Remember to twitter, facebook, blogpost etc about this giveaway for extra chances to win!
Dawn, thank you so much for sending in these beautiful samples for us. We love your shop!
Monday, July 20, 2009
So, now that you've read all about Milk Fiber (or Milk Silk). You're just itching to try some, right?
Well, Roo of Moonwood Farm has graciously sent in an absolutely stunning "Arabian Nights Spinning Pack" which includes 2 oz of beautiful, sensual, purple and storm colored milk and just enough twinkling angelina for stars.
Roo has impeccable taste when it comes to subtle color combinations. You will want to wear what you spin!
Moonwood Farm has become synonymous with soft in my mind. Everything listed is the epitome of softness. Milk fiber, slinky bamboo, and downy alpaca batts- all photographed with the most velvety lighting. It is a truly a place to get comfortable and stay a while.
Moonwood Farm is having a fantastic milk sale! Receive 20% off of your order!
Please visit Moonwood Farm, find something you like, and post about it in the comments section below. We'll draw a winner on Saturday! Remember, I always count your tweets, blogposts, facebooking and ravelry posts about this as second entries!
Roo, your work is as inspirational as your blog. We're so lucky to have you!
Saturday, July 18, 2009
Photos are of hand dyed /handspun Milk Fiber from several Phat Fiber Artisans
The following is an interview with Roo of Moonwoodfarm.com and moonwoodfarm.etsy.com Roo introduced me to milk fiber (also called milk latte and milk silk) and we can't seem to get enough of it around here! I would like to personally thank Roo for taking the time to explain things for us!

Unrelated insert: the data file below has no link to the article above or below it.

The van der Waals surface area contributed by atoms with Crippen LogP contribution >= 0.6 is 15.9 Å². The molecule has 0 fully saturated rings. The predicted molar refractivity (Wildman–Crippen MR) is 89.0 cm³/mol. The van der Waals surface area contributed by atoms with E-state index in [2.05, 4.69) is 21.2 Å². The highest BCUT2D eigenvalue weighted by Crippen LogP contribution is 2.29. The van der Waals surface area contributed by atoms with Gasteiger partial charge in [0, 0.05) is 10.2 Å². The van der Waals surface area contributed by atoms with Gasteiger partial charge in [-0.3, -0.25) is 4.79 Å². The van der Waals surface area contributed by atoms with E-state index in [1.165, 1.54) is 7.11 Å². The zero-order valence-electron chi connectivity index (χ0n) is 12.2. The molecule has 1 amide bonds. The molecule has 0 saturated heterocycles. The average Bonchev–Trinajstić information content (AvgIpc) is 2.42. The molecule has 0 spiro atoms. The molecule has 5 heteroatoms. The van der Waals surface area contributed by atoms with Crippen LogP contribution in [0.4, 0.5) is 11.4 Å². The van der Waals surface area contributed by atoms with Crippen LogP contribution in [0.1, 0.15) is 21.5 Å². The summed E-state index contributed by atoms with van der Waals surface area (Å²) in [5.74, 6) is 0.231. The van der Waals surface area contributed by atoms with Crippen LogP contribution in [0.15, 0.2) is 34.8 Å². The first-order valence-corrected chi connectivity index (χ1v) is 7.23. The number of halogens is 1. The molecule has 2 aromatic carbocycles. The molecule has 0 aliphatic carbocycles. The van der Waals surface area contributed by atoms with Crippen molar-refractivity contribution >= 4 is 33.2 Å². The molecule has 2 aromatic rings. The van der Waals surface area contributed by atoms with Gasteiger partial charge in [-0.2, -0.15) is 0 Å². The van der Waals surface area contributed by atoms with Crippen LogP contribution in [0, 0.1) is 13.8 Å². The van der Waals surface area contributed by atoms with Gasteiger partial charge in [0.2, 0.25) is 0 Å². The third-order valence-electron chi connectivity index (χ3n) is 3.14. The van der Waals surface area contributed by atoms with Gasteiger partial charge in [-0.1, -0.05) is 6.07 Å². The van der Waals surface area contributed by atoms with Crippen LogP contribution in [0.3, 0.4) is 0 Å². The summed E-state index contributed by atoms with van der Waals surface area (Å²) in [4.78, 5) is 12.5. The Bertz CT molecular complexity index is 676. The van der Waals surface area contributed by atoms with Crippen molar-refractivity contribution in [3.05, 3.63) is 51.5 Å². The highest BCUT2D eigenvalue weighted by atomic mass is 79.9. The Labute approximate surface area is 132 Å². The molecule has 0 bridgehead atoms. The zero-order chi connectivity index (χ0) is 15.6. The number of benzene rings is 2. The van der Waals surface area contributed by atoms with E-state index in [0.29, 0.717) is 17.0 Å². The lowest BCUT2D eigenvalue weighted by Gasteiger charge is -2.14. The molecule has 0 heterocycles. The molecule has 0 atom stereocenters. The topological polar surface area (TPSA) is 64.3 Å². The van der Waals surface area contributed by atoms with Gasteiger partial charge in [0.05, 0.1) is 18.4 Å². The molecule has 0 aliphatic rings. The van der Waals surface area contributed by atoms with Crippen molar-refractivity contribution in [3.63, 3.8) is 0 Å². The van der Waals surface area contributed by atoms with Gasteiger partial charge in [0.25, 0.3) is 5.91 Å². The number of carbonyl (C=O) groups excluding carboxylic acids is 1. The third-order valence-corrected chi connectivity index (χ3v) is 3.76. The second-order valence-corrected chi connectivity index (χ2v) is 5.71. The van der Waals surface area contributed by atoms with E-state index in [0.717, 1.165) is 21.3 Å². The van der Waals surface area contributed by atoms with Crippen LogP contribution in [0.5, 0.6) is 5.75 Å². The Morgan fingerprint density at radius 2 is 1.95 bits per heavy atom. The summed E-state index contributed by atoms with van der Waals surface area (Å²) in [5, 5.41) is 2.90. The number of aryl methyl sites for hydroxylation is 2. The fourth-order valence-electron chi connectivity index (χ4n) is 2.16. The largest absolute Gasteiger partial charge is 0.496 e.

I'd like to start off by saying 'Thank You" for introducing me to this wonderful new fiber! Although I'm a very novice spinner, I have had some success spinning it! Could we talk a little bit about the texture and feel of this amazing substance?
Milk is unlike anything you've spun before! Compared to bamboo and silk which are super shiny and silky, this stuff is slinky, satiny, almost 'creamy' in consistency, amazingly soft and luxurious. It has a wonderful soft sheen that is reminiscent of the popular 'polished cotton' look from the 80's.
Straight from the manufacturer, in it's undyed form, it can look a little disappointing at first - an off white color, not as soft perhaps as you'd first thought... but when it comes out of the dye pot, is rinsed and hung to dry, it undergoes a magical transformation and truly does emerge as the butterfly of all fibers. In reality, you are just washing the manufacturer's conditioning chemicals from the fiber, but each time I touch the freshly dyed and dried pieces of top it's still a lovely surprise!
Could you tell us a little about how this fiber is made? Where does it come from?
Milk protein fiber is made from real milk. The milk is first dewatered (all the water taken out of it), after which it is skimmed. It then undergoes a new bio-engineering technique to make a protein spinning fluid which undergoes a wet spinning process through which the final high-grade textile fiber is made. While spinning, a solvent utilizing zinc ions is used - this produces zinc oxide, which gives the fibers its antibacterial properties (it is resistant to Golden Staph as well as other bacteria!) as well as durability.
No formaldehyde is present in milk, so it is considered a green product. It passed Oeko-Tex Standard 100 green certification for the international ecological textiles in April 2004.